What made me follow the trail of this nonfiction book with the bombastic title when I rarely read nonfiction? One Flew Over the Cuckoo's Nest--one of my favorite books of the twentieth century--is to blame. So it was a bird that I followed into the forest. I read One Flew Over the Cuckoo's Nest in 2013 after seeing the movie of the same name a decade earlier. You can read my review here ( ). When I finished I wanted to learn more about the high-artist (no pun intended) named Ken Kesey------

------the straight-laced Stanford student who showed up one day at a government funded LSD experiment to earn $25 and ended up promoting the drug like no other in the fledgling days of the hippies. Ken Kesey decides to paint a school bus in Day-Glo colors and drive it across country with his merry band of pranksters. That's where Tom Wolfe  comes in. The (pre-novelist) journalist followed those merry band of pranksters on their trip and recorded their adventures in in the 1968 book: The Electric Kool-Aid Acid Test. Why the crazy title? Well you will have to read the book. But what is not to like about the title?

And speaking of crazy, the slapdash way Tom Wolfe writes in the book gives one the early impression that he is trying to capture the frenetic, drug fueled pace of the pranksters, which he verifies with an author's note at the end. He does a fine job of it, too. At times, however, he sacrifices clarity to accomplish this. New people pop in and out of scenes, never to be heard from again. There is often little setup to events that happen in the book. Poooooooof! Zaaaaamoooooo! Kablaaaaam! People come and go. Drug busts. Misery. Ecstasy. All on the same page. The bus rolls on in a Day-Glo sheen. The drugs flow. Tie-dye is invented and the hippie generation is ushered in thanks to Ken Kesey and his merry band of pranksters.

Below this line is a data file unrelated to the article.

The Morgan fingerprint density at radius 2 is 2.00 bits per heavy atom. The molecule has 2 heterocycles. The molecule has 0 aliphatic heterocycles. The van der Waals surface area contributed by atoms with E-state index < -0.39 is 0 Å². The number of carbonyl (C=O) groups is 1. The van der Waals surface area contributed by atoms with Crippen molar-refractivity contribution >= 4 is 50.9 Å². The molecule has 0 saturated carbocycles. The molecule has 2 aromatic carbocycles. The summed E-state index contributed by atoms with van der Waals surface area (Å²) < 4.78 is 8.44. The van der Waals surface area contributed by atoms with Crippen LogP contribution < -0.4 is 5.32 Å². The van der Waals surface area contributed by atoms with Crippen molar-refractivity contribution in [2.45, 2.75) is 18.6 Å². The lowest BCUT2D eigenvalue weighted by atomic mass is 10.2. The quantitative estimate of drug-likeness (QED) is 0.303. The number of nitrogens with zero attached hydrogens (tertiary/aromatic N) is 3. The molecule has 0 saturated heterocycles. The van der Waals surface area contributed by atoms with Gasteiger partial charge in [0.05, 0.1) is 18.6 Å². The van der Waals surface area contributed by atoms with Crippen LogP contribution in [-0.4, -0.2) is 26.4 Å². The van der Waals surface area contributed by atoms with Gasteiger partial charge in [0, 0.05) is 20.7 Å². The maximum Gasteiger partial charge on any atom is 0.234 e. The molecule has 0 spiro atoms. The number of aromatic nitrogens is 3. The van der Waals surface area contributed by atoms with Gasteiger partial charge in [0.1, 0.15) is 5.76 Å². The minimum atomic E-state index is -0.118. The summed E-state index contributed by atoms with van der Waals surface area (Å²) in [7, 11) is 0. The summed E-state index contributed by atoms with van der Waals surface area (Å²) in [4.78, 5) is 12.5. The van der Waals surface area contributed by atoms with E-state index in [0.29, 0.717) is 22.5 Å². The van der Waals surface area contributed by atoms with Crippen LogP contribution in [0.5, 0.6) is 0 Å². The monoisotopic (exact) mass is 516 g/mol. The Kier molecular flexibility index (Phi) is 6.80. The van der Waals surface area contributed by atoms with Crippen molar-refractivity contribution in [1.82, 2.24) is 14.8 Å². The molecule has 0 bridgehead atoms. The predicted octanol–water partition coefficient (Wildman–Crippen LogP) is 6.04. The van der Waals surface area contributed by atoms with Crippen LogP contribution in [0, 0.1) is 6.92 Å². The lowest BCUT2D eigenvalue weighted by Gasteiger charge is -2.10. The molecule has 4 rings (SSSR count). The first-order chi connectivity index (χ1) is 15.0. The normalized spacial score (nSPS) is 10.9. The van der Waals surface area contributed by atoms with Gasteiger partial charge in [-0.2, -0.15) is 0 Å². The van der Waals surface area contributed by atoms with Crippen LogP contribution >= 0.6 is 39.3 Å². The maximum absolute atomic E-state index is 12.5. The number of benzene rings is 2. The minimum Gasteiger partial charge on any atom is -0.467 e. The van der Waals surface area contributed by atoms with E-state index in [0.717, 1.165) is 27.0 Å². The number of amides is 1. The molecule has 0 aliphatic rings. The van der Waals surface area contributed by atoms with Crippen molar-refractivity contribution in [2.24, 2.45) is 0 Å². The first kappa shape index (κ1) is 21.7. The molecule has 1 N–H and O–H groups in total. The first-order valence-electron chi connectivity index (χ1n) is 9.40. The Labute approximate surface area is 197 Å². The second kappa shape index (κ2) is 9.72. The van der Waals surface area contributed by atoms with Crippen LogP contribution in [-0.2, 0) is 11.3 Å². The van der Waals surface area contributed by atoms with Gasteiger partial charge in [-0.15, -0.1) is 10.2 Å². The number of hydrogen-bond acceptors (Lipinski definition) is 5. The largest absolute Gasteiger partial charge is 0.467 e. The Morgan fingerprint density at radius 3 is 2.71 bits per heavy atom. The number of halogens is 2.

The Electric Kool-Aid Acid Test is a pure rush of literary adrenaline by a journalist in full command of the English language and every crazy symbol found on the ASCII keyboard as if there is no shortage of how many colons can be strung together even though we know that the colon is an endangered species in the English language. Why? Because Tom  Wolfe used most of them in The Electric Kool-Aid Acid Test.

The book is recommended as it is part of America's culture in the sixties and so is the movie Ken Kesey and the pranksters filmed of the bus tour--The Magic Trip. I am watching it now. But what I am enjoying most are Ken Kesey's interesting comments about the making of One Flew Over the Cuckoo's Nest, not the least of which is that he wrote the first pages high on peyote. And we all know how Edgar Allan Poe and other early literary pioneers have been portrayed for taking hallucinogenics. Let's hope the general perception turns out better for Ken Kesey as time passes.

Sunday, January 5, 2014

Shifters: The Best Werewolf Short Stories 1800-1849 is a Gothic Readers Choice Award Winner

By Gothic Readers Book Club on January 2, 2014
Although lycanthropy and shapeshifting legends have existed for countless centuries, werewolves are not considered a staple of the Gothic literary tradition. Editor Andrew Barger gives us evidence to the contrary with his collection of the best of the wolf stories from the early modern period. Many of these stories have not been republished in over 150 years. There are more than just ghosts and vampires lurking in the 1800s!

If You Like: Edgar Allan Poe, Honor de Balzac, E. T. A. Hoffmann, Nathaniel Hawthorne, Prosper Mrime, James Hogg.